What's new in PostgreSQL 9.4

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This page contains an overview of PostgreSQL Version 9.4's features, including descriptions, testing and usage information, and links to blog posts containing further information. See also PostgreSQL 9.4 Open Items.

Major new features

JSONB Binary JSON storage

With the new JSONB data type for PostgreSQL, users no longer have to choose between relational and non-relational data stores: they can have both at the same time. JSONB supports fast lookups and simple expression search queries using Generalized Inverted Indexes (GIN). Multiple new support functions enables users to extract and manipulate JSON data, with a performance which matches or surpasses the most popular document databases. With JSONB, table data can be easily integrated with document data for a fully integrated database environment.

For example, imagine we have a large set of JSON documents which contain publication data about various books. We can create store them in a JSON column like so:

   table booksdata (
       title citext not null,
       isbn isbn not null primary key,
       pubinfo jsonb not null

And then we can create a general index on the JSONB like so:

   CREATE INDEX ON booksdata USING GIN (pubinfo);


   CREATE INDEX ON booksdata USING GIN (pubinfo json_path_ops);

There are two different versions depending on the operations you expect to run. The standard GIN index supports every kind of operation we support for JSONB. The path_ops index supports only the search path operator "@>" (see below), but produces a smaller and faster index for these kinds of searches.

Once we have the index, we can do arbitrary path searches on JSONB, and these will be index searches, depending on what the planner picks. Examples of JSONB queries:

Count all books published by "It Books":

   SELECT count(*) FROM booksdata
   WHERE pubinfo @> '{ "publisher" : "It Books" }';

Get the ISBN, and extract the cost of the book as a string, for all books.

   SELECT isbn, pubinfo #>> '{"cost"}'
   FROM booksdata;

Give me the count of all books which have both the "publisher" and "cost" keys:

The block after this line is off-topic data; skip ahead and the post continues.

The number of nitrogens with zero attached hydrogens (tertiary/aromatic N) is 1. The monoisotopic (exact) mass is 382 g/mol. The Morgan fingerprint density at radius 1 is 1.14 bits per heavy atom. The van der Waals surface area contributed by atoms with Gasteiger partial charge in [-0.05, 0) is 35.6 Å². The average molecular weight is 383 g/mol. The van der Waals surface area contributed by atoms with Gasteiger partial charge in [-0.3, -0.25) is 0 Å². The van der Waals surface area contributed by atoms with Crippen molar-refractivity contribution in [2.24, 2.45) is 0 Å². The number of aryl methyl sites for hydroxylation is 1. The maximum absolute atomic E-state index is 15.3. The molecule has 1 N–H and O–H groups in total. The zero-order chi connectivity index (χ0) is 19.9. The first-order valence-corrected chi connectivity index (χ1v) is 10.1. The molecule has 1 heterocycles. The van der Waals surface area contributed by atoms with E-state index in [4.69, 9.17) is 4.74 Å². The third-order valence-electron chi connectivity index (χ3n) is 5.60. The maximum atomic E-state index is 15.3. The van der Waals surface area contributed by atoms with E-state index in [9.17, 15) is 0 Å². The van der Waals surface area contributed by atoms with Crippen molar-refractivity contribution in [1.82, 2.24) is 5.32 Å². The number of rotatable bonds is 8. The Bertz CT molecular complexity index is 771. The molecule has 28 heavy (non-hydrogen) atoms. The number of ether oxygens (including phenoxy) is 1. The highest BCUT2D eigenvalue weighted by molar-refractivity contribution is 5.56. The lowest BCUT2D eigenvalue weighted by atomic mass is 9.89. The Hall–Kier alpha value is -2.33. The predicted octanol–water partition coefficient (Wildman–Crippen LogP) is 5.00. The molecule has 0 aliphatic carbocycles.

SELECT count(*) FROM booksdata
   WHERE pubinfo ?& array['publisher','cost'];

JSON operations can be combined with standard PostgreSQL aggregates and other query operations. This allows us to provide far more functionality than non-relational databases have. For example:

Give me the average cost of all books from "It Books":

   SELECT avg((pubinfo #>> '{"cost"}')::NUMERIC)
   FROM booksdata
   WHERE pubinfo @> '{ "publisher" : "It Books" }';

Return the publisher name as a string, and the average cost for all books grouped by each publisher name:

   SELECT pubinfo #>> '{"publisher"}' as publisher,
       avg((pubinfo #>> '{"cost"}')::NUMERIC)
   FROM booksdata
   ORDER BY publisher;

Further, JSONB is sortable. It sorts in a sensible way, first by keys and then by values, as their primitive JSON types (integer, numeric, boolean and text). This allows JSONB values to be compared and even paginated. For example, this query pulls the full pubinfo from all "It Books" titles, sorts them, and limits to 25:

   SELECT pubinfo
   FROM booksdata
   WHERE pubinfo @> '{ "publisher" : "It Books" }'
   ORDER BY pubinfo LIMIT 25 OFFSET 0;

This query grabs all pubinfo for "It Books" titles and then sorts them by the JSON of the publication date. Since JSON has no internal type for dates, you'll want to be careful to use dates in Unix format:

   SELECT pubinfo
   FROM booksdata
   WHERE pubinfo @> '{ "publisher" : "It Books" }'
   ORDER BY pubinfo #> '{"published_on"}'